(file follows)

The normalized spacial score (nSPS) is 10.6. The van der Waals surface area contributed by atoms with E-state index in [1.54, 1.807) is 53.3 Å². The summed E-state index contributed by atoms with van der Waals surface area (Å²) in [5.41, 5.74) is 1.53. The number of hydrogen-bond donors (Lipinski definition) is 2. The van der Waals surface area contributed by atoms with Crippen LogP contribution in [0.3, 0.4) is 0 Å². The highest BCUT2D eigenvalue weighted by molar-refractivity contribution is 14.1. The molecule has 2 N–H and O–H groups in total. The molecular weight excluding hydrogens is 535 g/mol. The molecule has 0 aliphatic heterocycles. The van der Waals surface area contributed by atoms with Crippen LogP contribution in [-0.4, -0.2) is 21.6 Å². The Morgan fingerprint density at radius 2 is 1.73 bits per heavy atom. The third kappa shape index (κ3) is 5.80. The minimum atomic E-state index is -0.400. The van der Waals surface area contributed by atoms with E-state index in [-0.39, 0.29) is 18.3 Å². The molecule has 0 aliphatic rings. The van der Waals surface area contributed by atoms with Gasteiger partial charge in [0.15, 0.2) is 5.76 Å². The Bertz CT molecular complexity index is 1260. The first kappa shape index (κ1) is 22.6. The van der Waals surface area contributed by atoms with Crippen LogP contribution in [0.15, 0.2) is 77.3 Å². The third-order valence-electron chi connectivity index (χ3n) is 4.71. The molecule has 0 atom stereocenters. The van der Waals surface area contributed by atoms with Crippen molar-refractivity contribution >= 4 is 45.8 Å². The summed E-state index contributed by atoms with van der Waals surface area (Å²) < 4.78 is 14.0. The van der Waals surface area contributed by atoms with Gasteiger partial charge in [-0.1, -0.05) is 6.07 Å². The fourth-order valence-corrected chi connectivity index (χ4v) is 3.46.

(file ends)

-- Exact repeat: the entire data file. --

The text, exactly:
The normalized spacial score (nSPS) is 10.6. The van der Waals surface area contributed by atoms with E-state index in [1.54, 1.807) is 53.3 Å². The summed E-state index contributed by atoms with van der Waals surface area (Å²) in [5.41, 5.74) is 1.53. The number of hydrogen-bond donors (Lipinski definition) is 2. The van der Waals surface area contributed by atoms with Crippen LogP contribution in [0.3, 0.4) is 0 Å². The highest BCUT2D eigenvalue weighted by molar-refractivity contribution is 14.1. The molecule has 2 N–H and O–H groups in total. The molecular weight excluding hydrogens is 535 g/mol. The molecule has 0 aliphatic heterocycles. The van der Waals surface area contributed by atoms with Crippen LogP contribution in [-0.4, -0.2) is 21.6 Å². The Morgan fingerprint density at radius 2 is 1.73 bits per heavy atom. The third kappa shape index (κ3) is 5.80. The minimum atomic E-state index is -0.400. The van der Waals surface area contributed by atoms with E-state index in [-0.39, 0.29) is 18.3 Å². The molecule has 0 aliphatic rings. The van der Waals surface area contributed by atoms with Gasteiger partial charge in [0.15, 0.2) is 5.76 Å². The Bertz CT molecular complexity index is 1260. The first kappa shape index (κ1) is 22.6. The van der Waals surface area contributed by atoms with Crippen LogP contribution in [0.15, 0.2) is 77.3 Å². The third-order valence-electron chi connectivity index (χ3n) is 4.71. The molecule has 0 atom stereocenters. The van der Waals surface area contributed by atoms with Crippen molar-refractivity contribution >= 4 is 45.8 Å². The summed E-state index contributed by atoms with van der Waals surface area (Å²) < 4.78 is 14.0. The van der Waals surface area contributed by atoms with Gasteiger partial charge in [-0.1, -0.05) is 6.07 Å². The fourth-order valence-corrected chi connectivity index (χ4v) is 3.46.